West Hill is a haven for those seeking a traditional, challenging and classy golf course. The clubhouse is understated and there is no state-of-the-art driving range. Don't expect a palatial locker room or a gallery of champagne-quaffing dignitaries on the patio either. This is a golfer's club.You'll find eighteen very challenging holes, several of which do not require driver from the tee, but demand a long iron or fairway wood approach. The routing of the course has remained mostly unchanged for a hundred years, but the intelligence of the design means it plays a lot longer than the 6,322 yards on the card. Expect your short game to be tested by the fast, undulating and often expansive greens. Also, prepare to be creative with recovery shots, many of which will undoubtedly be from the thick heather that grows on most of the holes. West Hill boasts five excellent par-3s, ranging from 140 to 215 yards long. Each of them has perfectly-positioned bunkers and greens which require precise placement, rather than the usual safe shot to the middle. Indeed, if you end up the wrong-side of the large whale-back which runs through the centre of the 15th green, you may wish you had missed the green completely. With only two par-5s on the course, your performance on the par-3s can make or break a round. The lasting memory of a round at West Hill is inevitably the superb closing hole. Playing all of 440 yards uphill to the clubhouse, the par-4 18th is defended by two banks of severe fairway bunkers. Topped with heather, the narrow traps effectively turn the hole into a three-shot approach for many. With the Secretary's office and clubhouse dining room lurking just a few yards from the regular pin position at the back of the green, there are a few extra nerves associated with the final approach shot.Whether you ask a member to take you out or write to the Secretary, a round at West Hill will show you English inland golf at its finest.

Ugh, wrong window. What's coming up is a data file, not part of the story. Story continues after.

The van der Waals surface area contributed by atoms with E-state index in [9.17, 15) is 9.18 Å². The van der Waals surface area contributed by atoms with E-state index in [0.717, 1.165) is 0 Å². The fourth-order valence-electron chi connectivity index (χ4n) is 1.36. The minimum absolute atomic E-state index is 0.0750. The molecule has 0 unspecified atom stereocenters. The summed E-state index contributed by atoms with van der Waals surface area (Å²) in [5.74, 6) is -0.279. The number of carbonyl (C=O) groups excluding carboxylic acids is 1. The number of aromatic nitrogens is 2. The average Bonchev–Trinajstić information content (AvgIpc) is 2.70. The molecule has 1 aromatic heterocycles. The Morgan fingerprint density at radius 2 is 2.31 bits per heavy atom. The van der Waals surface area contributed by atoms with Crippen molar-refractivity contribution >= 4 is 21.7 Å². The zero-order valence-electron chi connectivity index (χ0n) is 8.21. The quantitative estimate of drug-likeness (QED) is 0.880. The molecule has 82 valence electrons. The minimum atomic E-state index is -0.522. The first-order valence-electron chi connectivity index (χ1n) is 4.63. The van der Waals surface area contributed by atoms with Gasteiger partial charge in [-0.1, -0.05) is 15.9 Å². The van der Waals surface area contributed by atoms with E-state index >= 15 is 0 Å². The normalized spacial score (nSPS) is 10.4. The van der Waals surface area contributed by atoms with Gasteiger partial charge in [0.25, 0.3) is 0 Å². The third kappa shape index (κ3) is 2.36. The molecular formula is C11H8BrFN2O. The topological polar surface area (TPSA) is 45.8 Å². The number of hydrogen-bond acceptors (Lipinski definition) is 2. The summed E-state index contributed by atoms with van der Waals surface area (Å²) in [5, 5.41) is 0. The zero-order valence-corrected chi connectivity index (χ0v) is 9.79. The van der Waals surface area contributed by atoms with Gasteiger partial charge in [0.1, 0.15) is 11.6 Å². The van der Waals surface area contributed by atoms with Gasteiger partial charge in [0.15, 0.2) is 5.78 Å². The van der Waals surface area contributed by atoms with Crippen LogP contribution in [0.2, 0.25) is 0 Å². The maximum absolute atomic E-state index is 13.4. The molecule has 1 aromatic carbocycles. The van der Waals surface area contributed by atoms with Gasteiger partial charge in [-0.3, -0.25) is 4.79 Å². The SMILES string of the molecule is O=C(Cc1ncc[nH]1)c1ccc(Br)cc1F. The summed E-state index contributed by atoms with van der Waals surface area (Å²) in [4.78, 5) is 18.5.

Date: November 16, 2010